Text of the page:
Press release 27th May 2022

Ministerial Code changes: Further reforms needed to address shortcomings in executive oversight

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May 27, 2022 - Government needs to go much further to reform oversight of integrity and conduct for those in high office, Transparency International UK said today. A sudden decision to cherry pick some reforms is a significant missed opportunity to improve accountability in government.

On Friday afternoon, 10 Downing Street announced changes to the Ministerial Code and the Independent Adviser on Ministers’ Interests.

They include some of the measures recommended by the Committee on Standards in Public Life and Transparency International UK, such as revising the Code to introduce a range of sanctions for breaches.

But the government chose not to grant the Independent Adviser full autonomy to initiate investigations into potential breaches of the ministerial code. Instead, the adviser will still need to be granted permission from the Prime Minister.


Daniel Bruce, Chief Executive of Transparency International UK, said:

“With these changes, Number 10 has chosen to address a small number of the shortcomings in executive oversight but ignored many others. Introducing a range of sanctions for breaking the Ministerial Code, rather than resignation or dismissal being the only recourse, could help improve accountability around minor contraventions, providing tough sanctions are still used for serious breaches. Yet, the decision not to grant the Prime Minister’s Adviser on Ministerial Interests the autonomy to launch their own investigations is a missed opportunity and will do nothing to address the perception that senior politicians play by a different set of rules. An adviser who still cannot himself initiate an investigation into allegations against Ministers cannot truly be said to be ‘independent’.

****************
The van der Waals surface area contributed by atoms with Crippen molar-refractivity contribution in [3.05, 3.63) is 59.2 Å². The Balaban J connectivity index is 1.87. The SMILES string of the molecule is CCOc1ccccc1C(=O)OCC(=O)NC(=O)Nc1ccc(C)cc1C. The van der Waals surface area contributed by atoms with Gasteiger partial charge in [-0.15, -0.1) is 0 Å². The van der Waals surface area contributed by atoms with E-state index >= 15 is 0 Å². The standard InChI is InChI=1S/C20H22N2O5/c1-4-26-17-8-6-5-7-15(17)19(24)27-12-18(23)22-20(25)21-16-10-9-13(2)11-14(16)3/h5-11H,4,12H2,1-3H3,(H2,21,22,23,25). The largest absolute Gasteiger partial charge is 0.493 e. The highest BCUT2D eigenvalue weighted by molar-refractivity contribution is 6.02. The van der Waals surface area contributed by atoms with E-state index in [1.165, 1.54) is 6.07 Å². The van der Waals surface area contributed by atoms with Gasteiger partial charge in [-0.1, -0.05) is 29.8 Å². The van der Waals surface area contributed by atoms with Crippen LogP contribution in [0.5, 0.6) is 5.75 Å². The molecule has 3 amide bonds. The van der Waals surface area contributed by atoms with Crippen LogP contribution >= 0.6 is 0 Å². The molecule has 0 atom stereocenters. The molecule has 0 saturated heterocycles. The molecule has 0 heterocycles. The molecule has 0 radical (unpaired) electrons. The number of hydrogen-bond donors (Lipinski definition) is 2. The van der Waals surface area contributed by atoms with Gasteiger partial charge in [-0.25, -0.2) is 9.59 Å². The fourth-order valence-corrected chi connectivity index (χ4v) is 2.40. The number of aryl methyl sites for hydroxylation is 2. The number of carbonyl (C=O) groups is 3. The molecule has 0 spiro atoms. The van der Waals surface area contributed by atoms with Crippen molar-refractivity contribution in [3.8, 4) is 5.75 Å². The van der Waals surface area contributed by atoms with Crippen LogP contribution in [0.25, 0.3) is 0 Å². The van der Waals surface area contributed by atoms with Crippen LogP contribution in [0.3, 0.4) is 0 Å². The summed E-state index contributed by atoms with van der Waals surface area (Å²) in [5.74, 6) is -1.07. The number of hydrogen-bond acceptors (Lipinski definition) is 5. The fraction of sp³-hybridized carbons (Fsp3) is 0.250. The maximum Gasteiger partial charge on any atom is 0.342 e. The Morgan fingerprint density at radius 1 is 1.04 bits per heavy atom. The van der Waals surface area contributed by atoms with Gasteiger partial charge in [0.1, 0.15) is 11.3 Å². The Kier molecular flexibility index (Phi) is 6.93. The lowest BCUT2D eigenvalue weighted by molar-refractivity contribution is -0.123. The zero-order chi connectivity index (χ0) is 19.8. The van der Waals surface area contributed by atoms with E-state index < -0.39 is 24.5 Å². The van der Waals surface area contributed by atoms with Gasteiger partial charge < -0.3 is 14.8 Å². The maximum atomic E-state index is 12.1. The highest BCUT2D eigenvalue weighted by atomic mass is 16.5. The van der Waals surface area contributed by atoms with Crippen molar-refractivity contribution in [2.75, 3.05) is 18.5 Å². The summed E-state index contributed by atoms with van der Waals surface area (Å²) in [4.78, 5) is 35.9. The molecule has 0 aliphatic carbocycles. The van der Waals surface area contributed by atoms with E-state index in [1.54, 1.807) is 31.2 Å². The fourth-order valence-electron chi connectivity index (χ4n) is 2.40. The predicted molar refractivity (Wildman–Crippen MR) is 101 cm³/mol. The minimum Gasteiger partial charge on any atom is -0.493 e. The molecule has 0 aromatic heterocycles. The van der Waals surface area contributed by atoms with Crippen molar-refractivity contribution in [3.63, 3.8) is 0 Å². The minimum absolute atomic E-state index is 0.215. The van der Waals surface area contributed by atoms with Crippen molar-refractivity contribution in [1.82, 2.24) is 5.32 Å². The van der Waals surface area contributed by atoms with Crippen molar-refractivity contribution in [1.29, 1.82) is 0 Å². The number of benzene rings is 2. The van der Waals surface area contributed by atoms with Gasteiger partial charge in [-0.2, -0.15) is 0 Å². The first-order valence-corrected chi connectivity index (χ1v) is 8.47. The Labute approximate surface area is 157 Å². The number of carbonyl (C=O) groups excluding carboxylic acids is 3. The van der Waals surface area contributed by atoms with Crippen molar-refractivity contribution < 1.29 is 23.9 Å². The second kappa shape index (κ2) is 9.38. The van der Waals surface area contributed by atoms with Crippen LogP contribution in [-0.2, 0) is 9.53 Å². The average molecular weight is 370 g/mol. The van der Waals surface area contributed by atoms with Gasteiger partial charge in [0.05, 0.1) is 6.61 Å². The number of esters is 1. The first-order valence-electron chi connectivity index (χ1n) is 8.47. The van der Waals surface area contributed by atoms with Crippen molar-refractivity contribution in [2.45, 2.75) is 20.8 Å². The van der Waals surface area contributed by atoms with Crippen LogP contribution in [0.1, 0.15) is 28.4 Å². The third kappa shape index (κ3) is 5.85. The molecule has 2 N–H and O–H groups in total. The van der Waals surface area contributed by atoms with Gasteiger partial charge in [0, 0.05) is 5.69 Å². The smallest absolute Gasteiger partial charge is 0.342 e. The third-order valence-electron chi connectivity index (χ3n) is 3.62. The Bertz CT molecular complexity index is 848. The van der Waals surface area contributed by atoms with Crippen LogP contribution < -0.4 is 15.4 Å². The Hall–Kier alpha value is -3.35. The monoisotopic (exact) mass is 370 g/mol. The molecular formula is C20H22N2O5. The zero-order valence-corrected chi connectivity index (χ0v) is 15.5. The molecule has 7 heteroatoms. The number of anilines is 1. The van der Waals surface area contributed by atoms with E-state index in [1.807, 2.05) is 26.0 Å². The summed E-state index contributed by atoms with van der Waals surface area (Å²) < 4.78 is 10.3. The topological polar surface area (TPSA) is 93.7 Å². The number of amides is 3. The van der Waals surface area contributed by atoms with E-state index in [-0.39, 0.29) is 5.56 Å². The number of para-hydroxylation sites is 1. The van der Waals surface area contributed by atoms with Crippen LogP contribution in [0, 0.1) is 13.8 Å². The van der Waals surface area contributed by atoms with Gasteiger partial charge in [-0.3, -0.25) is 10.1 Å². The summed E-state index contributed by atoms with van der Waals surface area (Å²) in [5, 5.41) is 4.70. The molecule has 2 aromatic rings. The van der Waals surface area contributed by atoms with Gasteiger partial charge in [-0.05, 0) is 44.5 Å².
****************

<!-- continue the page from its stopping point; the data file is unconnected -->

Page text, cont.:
“It is also deeply concerning to see the Nolan Principles – which have formed the basis of the standards expected of those in public life for nearly 30 years – no longer featuring prominently in the Ministerial Code. At a time of intense focus on the conduct of those in high office, the government should be doing all it can to reinforce its commitment to these tenets. For evidence-based reforms to work, they must be implemented fully.”

To help ensure higher standards of behaviour by those in high office Transparency International UK is calling for, as a minimum:
The ministerial code to become law

The ministerial code only exists by convention and at the discretion of the Prime Minister of the day. Were they to find it an inconvenience they are at liberty to do away with it. There are requirements in law for the government to produce similar codes of conduct for the civil service, the diplomatic service, and ministers’ special advisors. Putting the ministerial code on a statutory footing would make it harder for Prime Ministers to erode the framework for ensuring standards in high office.
New powers for the Independent Adviser on Ministerial Interests

Investigations into potential breaches of the ministerial code can only be requested by the Prime Minister. They are then referred to the Independent Advisor on Ministers’ Interests, who carries out an inquiry, and then reports back to the PM. It ultimately is up to the PM if any action is taken.

The Independent Advisor's role should be put on a statutory footing, and they must be given the autonomy to instigate their own investigations into potential breaches of the code. They should also be allowed to publish their findings without the express permission of Number 10.
A more independent process for sanctioning ministers who fail to comply with the rules

The only person empowered to impose sanctions for breaches of the ministerial code is the Prime Minister. Convention has dictated that where a minister commits an egregious breach of the code they should resign or be removed from office by the PM. Increasingly, conventions like this are no longer observed, and short of criminal misconduct there are few other avenues to challenge wrongdoing by ministers and deter similar behaviour by their colleagues.

While the Prime Minister should retain the right to form their government there should also be an alternative avenue for redress where they are not enforcing their own rules.